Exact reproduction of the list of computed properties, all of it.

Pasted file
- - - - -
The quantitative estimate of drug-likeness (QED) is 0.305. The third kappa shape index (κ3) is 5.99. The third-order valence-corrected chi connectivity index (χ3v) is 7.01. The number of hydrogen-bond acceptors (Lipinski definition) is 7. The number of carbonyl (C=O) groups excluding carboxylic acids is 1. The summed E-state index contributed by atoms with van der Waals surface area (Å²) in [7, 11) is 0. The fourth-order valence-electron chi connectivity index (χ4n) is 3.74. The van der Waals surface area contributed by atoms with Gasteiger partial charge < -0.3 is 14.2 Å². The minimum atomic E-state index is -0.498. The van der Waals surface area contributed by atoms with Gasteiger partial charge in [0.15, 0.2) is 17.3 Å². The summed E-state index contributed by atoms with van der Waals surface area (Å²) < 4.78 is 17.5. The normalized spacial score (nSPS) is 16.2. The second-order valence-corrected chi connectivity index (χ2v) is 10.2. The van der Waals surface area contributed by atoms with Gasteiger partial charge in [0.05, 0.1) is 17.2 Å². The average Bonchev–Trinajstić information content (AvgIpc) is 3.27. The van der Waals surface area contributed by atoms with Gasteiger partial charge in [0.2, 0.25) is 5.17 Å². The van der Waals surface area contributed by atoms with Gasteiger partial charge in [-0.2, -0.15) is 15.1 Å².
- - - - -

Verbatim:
The quantitative estimate of drug-likeness (QED) is 0.305. The third kappa shape index (κ3) is 5.99. The third-order valence-corrected chi connectivity index (χ3v) is 7.01. The number of hydrogen-bond acceptors (Lipinski definition) is 7. The number of carbonyl (C=O) groups excluding carboxylic acids is 1. The summed E-state index contributed by atoms with van der Waals surface area (Å²) in [7, 11) is 0. The fourth-order valence-electron chi connectivity index (χ4n) is 3.74. The van der Waals surface area contributed by atoms with Gasteiger partial charge < -0.3 is 14.2 Å². The minimum atomic E-state index is -0.498. The van der Waals surface area contributed by atoms with Gasteiger partial charge in [0.15, 0.2) is 17.3 Å². The summed E-state index contributed by atoms with van der Waals surface area (Å²) < 4.78 is 17.5. The normalized spacial score (nSPS) is 16.2. The second-order valence-corrected chi connectivity index (χ2v) is 10.2. The van der Waals surface area contributed by atoms with Gasteiger partial charge in [0.05, 0.1) is 17.2 Å². The average Bonchev–Trinajstić information content (AvgIpc) is 3.27. The van der Waals surface area contributed by atoms with Gasteiger partial charge in [0.2, 0.25) is 5.17 Å². The van der Waals surface area contributed by atoms with Gasteiger partial charge in [-0.2, -0.15) is 15.1 Å².